What you need to know:
- Mortgages in Kenya are currently averaging at about 11 to 13 percent
- If you take a mortgage for 15 years, you will end up spending so much a colossal sum on a house, and thereby deny yourself a chance to create a solid capital base
Homeownership is a major deal for most of us. Owning a home or property is seen as the hallmark of financial achievement. The high accord with which homeownership is regarded has also spurred the growth of mortgages.
This growth has in return netted tens of thousands of Kenyans. Paying off your mortgage is not as easy as filling your mortgage application documents. That bright smile of the credit officer can change into a threatening one after a default.
Which raises the question: is taking a mortgage really worth it in Kenya?
Current mortgage cost estimates
According to George Mangs, an investment expert and the founder of the investment firm Market Cap, it is better to rent as opposed to taking a mortgage. "Mortgages in Kenya are currently averaging at about 11 to 13 percent. If you take a mortgage for 15 years, you will end up spending so much a colossal sum on a house, and thereby deny yourself a chance to create a solid capital base," he says.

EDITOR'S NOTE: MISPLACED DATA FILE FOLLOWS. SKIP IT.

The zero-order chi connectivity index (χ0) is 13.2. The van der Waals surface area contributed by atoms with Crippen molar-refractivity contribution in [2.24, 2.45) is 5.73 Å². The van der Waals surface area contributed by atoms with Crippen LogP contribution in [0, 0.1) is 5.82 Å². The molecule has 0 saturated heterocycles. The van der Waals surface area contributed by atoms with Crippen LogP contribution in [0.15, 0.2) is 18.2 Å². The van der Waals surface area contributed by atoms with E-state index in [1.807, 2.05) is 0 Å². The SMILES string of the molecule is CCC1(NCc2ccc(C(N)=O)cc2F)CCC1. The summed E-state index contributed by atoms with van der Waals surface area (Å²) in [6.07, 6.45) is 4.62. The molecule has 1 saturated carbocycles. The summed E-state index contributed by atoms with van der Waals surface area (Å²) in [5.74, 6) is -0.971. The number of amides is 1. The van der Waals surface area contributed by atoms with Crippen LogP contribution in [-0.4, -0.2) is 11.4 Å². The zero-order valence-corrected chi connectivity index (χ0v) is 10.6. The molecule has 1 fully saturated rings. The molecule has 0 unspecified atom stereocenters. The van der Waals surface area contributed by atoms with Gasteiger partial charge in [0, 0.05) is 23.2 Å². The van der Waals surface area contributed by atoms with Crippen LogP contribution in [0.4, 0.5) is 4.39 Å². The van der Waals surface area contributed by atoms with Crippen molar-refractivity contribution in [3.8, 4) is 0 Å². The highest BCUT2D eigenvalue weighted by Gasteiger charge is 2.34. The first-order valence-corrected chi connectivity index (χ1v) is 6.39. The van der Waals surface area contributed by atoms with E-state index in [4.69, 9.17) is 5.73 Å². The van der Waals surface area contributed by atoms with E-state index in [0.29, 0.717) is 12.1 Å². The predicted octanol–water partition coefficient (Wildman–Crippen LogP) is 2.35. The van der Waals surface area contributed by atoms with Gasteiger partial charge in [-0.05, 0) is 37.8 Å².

"The capital base you spend on an expensive mortgage could be invested in other vehicles with better returns that will enable you to acquire a similar or even better house and still be able to keep change without sliding into debt."
A spot check on the Absa Bank Kenya's home calculator shows that if you get a mortgage for a house worth Sh4 million at an interest rate of 11.9 percent for 25 years, with a minimum deposit of Sh400,000, you will be paying Sh46,017 per month. Your total repayment for the loan will be Sh13,805,119.
Out of this, the total interest you will pay the bank will be Sh9,805,119. According to the Kenya Bankers Association's Cost of Credit tool, the same mortgage loan at an interest rate of 13 percent at KCB would incur a total interest of Sh8,580,621.
The total final amount will be Sh14,197,777. At Equity, you would pay the same total of interest as at KCB. However, the total amount you'd pay would be Sh12,982,560 at an interest rate of 13 percent.
There are several alternatives to taking a mortgage that favour renting. According to Mangs, a Sh15 million house mortgaged out at the current rates will attract monthly payments of between Sh190,000 and Sh210,000 monthly. "That is a house that collects about Sh75,000 in rent monthly," he says. "If you are to rent that house and invest the difference of about Sh135,000 in a safe asset like a government bond, you will have cash flow, no debt, not to mention the liquidity factor.
The mortgaged 'house owner' doesn't have these privileges besides the psychological benefits of 'owning a home'," he says.
Mangs adds that in the end, your home may appreciate at 10 percent per annum (which will be inclusive of 5 percent inflation, and 5 percent real interest) since it's an asset.